Become partially android for a couple of years while your body heals itself.
It may sound far-fetched, but for patients needing reconstructive surgery, this could soon be the pitch from Danish startup Particle3D. The company is pioneering a novel method for 3D printing lightweight, customised bone implants that fuse with your skeleton before slowly disappearing.
The technology carries a lower risk of infection and the implants are tailored to your body (and the method could soon be heading to space with astronauts!).
Customised “Bio-Ink” creates porous possibilities
Traditional implants generally consist of non-degradable materials such as polymer or titanium. Particle3D uses a “bio-ink” made from tricalcium phosphate (TCP) powder particles and fatty acids. TCP been used in reconstructive surgery for decades, but is normally manually sculpted by surgeons from solid blocks into the desired implant shape. This approach can limit the potential positive effects of TCP, for example, when it comes to stimulating natural bone growth.
Particle3D’s process most often starts with scans of a patient’s bones or the area where the implant will be placed. The data is fed into a computer program, which allows surgeons and staff to optimise the implant design using CAD computer models. A customised implant is then printed by Particle3D and sent to a hospital for insertion.
3D printing TCP enables the company to create more porous implants. The porous structures allow the implants to function as scaffolds for blood vessels and natural bone to grow, and the implants degrade over time as they are supplanted by natural bone. Trials on pigs and mice have shown new bone marrow and blood vessels developing in the implants after as little as eight weeks.
3D printing and healthcare
Early use cases from 3D printing in healthcare included printing 3D models of bones, body parts, and organs ahead of surgeries, allowing surgeons to better visualise and practice ahead of operations. It has gradually moved into printing tools and solutions like medicine and bone implants. Soon we may see 3D printed body parts.
Customisation, lower costs, shorter time-to-market, and distributed production are among 3D printing’s advantages in healthcare. A good example is 3DP4ME. Although the name suggests a missing droid from Star Wars, it is a non-profit dedicated to bringing hearing aids to the millions of people in developing countries who don’t currently have access to them. Through 3D scanning, 3D modeling, and 3D printing, the non-profit hopes to deliver 12,000 custom-fitted hearing aids over the coming five years in countries such as Jordan.
Storing medicine inside your bones
When it comes to 3D printing bone implants, one of the benefits is a low likelihood of infections and post-operation complications. Considering the scope of implant surgery, which often necessitates opening up part of the patient to insert the implant, infection risks hound both operations and subsequent recovery phases. Some polymer or titanium implants must be removed again at a later date, necessitating additional surgeries. Implants may also lead to complications such as limited use of a limb or chronic pain.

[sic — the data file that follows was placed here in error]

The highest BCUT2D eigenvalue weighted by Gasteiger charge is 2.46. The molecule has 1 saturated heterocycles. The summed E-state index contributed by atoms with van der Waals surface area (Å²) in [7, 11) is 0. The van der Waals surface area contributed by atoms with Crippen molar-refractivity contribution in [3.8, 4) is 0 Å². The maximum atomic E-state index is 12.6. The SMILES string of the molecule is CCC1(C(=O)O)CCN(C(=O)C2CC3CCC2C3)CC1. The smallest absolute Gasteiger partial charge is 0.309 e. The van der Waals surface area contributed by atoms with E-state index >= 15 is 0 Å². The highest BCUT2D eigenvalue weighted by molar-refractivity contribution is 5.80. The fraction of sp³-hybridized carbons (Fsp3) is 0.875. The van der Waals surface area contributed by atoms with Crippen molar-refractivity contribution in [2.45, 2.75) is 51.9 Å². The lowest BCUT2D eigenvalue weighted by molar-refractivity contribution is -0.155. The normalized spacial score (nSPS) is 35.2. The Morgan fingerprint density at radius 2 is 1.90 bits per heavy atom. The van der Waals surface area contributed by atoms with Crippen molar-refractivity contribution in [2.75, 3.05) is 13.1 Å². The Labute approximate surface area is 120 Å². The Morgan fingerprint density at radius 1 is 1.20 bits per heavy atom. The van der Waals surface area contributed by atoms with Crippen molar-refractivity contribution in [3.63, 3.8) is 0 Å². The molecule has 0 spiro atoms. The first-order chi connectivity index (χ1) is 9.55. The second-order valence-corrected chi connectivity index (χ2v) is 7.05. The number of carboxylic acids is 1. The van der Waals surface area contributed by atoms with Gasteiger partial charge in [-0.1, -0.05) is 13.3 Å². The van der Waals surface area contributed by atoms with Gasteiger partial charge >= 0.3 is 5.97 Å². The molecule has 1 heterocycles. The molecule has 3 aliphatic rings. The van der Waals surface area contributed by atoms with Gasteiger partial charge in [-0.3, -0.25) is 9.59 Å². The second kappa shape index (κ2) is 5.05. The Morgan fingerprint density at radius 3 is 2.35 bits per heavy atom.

Creating an exact copy of a bone’s complex, three-dimensional structure that the body can gradually eliminate as it heals itself could save patients from both additional surgeries and permanent health issues.
Particle3D’s implants can also store medicine within their porous material for much longer than traditional implants can. Traditional implants are typically coated in antibiotics before insertion, but these wear off within a few days of the procedure being performed.
But using porous TCP to print bones does have some drawbacks. Its compressive strength is much lower than that of some human load-bearing bones, such as our thighbones. Compressive strength would rise over time, but it could be years before it would match pre-operation strength levels.
3D printing bones for Mars?
Several other groups are working on similar approaches. At NYU School of Medicine and NYU Langone Health, scientists have been developing 3D printed scaffold implants that could help patient groups such as children with skull deformities. Early research results show that up to 77 percent of the bone scaffolding had been absorbed and replaced by natural bone 6 months after surgery, and that the newly-grown bone was just as strong as the original.
However, most research groups find themselves in the same boat as Particle3D, cautioning that use in humans could still be years off. Part of the reason is that there is a regulatory lag when it comes to 3D printing biological materials for use in humans. Medical licensing is, with good reason, often a lengthy process, so it may be even longer before the first human patients benefit from the new technology.
An enormous potential for improving the treatment of patients, including in remote and inhospitable areas, counterbalances the currently complicated regulatory landscape.
The best illustration of the inhospitable and remote locations the technology could service comes from the European Space Agency’s (ESA) 3D Printing of Living Tissue for Space Exploration project. Its goal is to find ways of keeping astronauts safe and healthy on, for example, interplanetary missions to Mars. One of its core approaches is to 3D print skin and bone using bio-ink. Tommaso Ghidini, head of ESA’s Structures, Mechanisms and Materials Division, explains that the 3D printing could help astronauts overcome a wider scope of medical eventualities while not increasing the need to take up precious space and mass in a spacecraft.
Whether in space or on Earth, 3D printing holds great potential in healthcare to create new solutions and improve patients’ prospects for recovery — and the 2020s will likely see the technology take off.
This article is curated from SingularityHub.